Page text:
Clinton and Jiang confer in attempt to ease tensions

U.S. and Chinese officials to discuss WTO admission for world's largest nation

September 12, 1999|By CHICAGO TRIBUNE

AUCKLAND, New Zealand -- President Clinton met with Chinese President Jiang Zemin yesterday in hopes of ending a period of unusual hostility between the two nations.

Clinton is in New Zealand for the Asian-Pacific Economic Cooperation (APEC) summit, ostensibly to tackle trade issues.

But the visit has been dominated by other matters, from China's relationship with the United States to the militia violence in East Timor.

As a result of a one-hour Clinton-Jiang meeting, U.S. and Chinese representatives are to begin discussions as early as today aimed at bringing China into the World Trade Organization by the end of the year, in effect integrating the world's largest nation into the global economic system.

American officials were quick to portray the session between the two leaders -- which covered everything from China-Taiwan tensions to the status of various nuclear treaties -- as a breakthrough and an effective end to an extremely rocky period between the United States and China.

"I would describe it as a very productive, friendly, nonpolemical and quite comprehensive meeting between the two leaders," said National Security Adviser Samuel R. Berger.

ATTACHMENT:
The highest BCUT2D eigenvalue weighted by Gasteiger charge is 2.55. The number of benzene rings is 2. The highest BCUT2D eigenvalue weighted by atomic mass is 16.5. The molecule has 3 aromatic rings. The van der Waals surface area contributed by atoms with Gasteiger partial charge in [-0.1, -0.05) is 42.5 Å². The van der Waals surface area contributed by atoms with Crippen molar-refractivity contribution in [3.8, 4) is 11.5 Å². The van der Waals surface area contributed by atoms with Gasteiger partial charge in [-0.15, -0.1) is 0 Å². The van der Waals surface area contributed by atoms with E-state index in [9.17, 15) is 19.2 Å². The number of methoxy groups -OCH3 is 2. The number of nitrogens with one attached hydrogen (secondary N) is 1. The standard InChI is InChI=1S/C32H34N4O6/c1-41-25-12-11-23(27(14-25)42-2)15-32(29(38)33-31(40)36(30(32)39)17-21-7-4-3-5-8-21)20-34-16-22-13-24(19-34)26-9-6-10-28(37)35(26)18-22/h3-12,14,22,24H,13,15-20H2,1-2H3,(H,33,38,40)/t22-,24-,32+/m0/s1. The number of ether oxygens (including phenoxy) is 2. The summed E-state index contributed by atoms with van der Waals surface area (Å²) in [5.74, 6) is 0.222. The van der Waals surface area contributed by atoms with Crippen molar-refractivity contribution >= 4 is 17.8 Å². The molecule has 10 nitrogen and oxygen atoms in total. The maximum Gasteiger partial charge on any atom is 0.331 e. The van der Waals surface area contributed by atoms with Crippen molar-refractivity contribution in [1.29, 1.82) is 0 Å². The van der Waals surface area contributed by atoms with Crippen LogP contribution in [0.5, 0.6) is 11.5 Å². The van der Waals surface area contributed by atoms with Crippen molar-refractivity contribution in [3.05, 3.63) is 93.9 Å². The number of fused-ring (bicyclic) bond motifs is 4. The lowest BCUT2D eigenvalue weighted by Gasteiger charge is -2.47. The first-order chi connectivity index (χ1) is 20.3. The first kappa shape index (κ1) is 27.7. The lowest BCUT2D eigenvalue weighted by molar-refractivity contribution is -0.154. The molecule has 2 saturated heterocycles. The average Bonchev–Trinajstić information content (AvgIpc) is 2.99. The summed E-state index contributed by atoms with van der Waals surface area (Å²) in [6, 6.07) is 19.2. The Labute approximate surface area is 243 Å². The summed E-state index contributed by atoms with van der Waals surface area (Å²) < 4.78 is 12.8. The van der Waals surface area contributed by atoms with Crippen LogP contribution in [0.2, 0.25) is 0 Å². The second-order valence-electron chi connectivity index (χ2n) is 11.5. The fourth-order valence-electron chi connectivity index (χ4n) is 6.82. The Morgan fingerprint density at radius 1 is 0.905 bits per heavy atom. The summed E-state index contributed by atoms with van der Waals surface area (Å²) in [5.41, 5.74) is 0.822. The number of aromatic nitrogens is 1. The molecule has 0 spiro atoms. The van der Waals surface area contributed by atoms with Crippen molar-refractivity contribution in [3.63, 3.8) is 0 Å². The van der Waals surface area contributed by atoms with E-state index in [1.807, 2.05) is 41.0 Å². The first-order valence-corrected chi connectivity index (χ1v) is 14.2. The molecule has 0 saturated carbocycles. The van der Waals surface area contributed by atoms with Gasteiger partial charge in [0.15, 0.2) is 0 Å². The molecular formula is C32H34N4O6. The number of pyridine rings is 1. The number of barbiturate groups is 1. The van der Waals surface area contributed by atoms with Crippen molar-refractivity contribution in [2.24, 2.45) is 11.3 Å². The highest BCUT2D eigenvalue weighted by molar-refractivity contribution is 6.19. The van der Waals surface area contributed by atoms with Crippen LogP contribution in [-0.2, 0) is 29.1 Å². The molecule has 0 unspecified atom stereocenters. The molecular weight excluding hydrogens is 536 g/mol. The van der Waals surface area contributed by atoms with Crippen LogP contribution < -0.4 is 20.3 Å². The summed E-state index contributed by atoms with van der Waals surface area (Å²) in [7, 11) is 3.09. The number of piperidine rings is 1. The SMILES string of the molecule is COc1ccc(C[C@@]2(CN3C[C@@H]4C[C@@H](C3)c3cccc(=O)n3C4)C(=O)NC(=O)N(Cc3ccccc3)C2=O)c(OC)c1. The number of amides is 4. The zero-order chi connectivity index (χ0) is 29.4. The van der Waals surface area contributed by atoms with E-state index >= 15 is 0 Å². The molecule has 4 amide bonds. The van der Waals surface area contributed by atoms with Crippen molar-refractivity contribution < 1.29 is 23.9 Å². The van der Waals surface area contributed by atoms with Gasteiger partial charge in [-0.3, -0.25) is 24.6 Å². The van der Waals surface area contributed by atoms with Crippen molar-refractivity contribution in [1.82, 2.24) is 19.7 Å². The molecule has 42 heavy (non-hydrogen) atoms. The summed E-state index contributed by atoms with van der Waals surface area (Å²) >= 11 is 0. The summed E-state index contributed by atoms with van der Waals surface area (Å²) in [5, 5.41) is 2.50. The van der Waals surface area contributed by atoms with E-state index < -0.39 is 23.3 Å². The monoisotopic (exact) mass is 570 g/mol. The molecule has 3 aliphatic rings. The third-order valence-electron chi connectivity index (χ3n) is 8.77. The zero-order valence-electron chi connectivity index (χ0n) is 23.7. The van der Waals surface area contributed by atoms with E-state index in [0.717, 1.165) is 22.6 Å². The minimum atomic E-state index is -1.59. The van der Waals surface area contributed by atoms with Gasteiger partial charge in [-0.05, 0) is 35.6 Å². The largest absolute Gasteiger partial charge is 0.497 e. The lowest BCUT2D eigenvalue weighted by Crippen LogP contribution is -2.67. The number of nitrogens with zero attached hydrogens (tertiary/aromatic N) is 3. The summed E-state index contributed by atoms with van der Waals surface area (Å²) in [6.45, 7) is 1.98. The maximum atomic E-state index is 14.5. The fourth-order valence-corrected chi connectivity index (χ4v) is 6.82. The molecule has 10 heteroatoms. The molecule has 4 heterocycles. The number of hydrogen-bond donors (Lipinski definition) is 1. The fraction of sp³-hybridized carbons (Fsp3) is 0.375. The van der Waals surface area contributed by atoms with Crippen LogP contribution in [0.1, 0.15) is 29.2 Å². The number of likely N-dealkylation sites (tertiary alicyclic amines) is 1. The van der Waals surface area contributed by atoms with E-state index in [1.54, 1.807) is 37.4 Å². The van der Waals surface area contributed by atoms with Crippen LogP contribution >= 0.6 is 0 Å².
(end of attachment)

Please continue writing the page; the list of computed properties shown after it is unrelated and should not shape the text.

"As a result, I would consider the relationship between our two countries back on track," Berger said.

Notably, the U.S. bombing of the Chinese Embassy in May during the campaign in Kosovo -- which the U.S. has said repeatedly was a mistake but which outraged the Chinese -- was mentioned only once in passing. Another issue that has dogged U.S.-China relations, espionage allegations against the Chinese, did not come up.

The United States and China are emerging from a rough period that included the embassy bombing and allegations that China was stealing nuclear secrets and illegally contributing to Democratic Party campaigns.

Both Jiang and Clinton want China to join the World Trade Organization. WTO members work for open markets, pledge to abide by certain rules, and sign on to a mechanism for resolving trade disputes.

The issue of China's membership derives some urgency from the fact that the group is meeting in November in Seattle to kick off the next round of negotiations on the global trade treaty known as the General Agreement on Tariffs and Trade, or GATT.

Many members of Congress oppose normalizing trade with China because of its human-rights record. Clinton's national economic adviser, Gene Sperling, said Clinton is prepared to fight on the issue.

Jiang told Clinton that the most important issue on the table was the current flare-up between China and Taiwan. Clinton repeated to Jiang that if China uses military force against Taiwan, there would be grave consequences in the United States, U.S. officials said.

The Clinton administration has repeatedly refused to say what "grave consequences" means.

Jiang, in the account of U.S. officials, responded, "You know, I am not someone who likes war, but 1.2 billion Chinese people are concerned about what has happened in Taiwan, and I believe it is very important to resolve the issue."

The two leaders also discussed the various nuclear treaties pending between them, stability in the Korean peninsula, and human rights and environmental issues.

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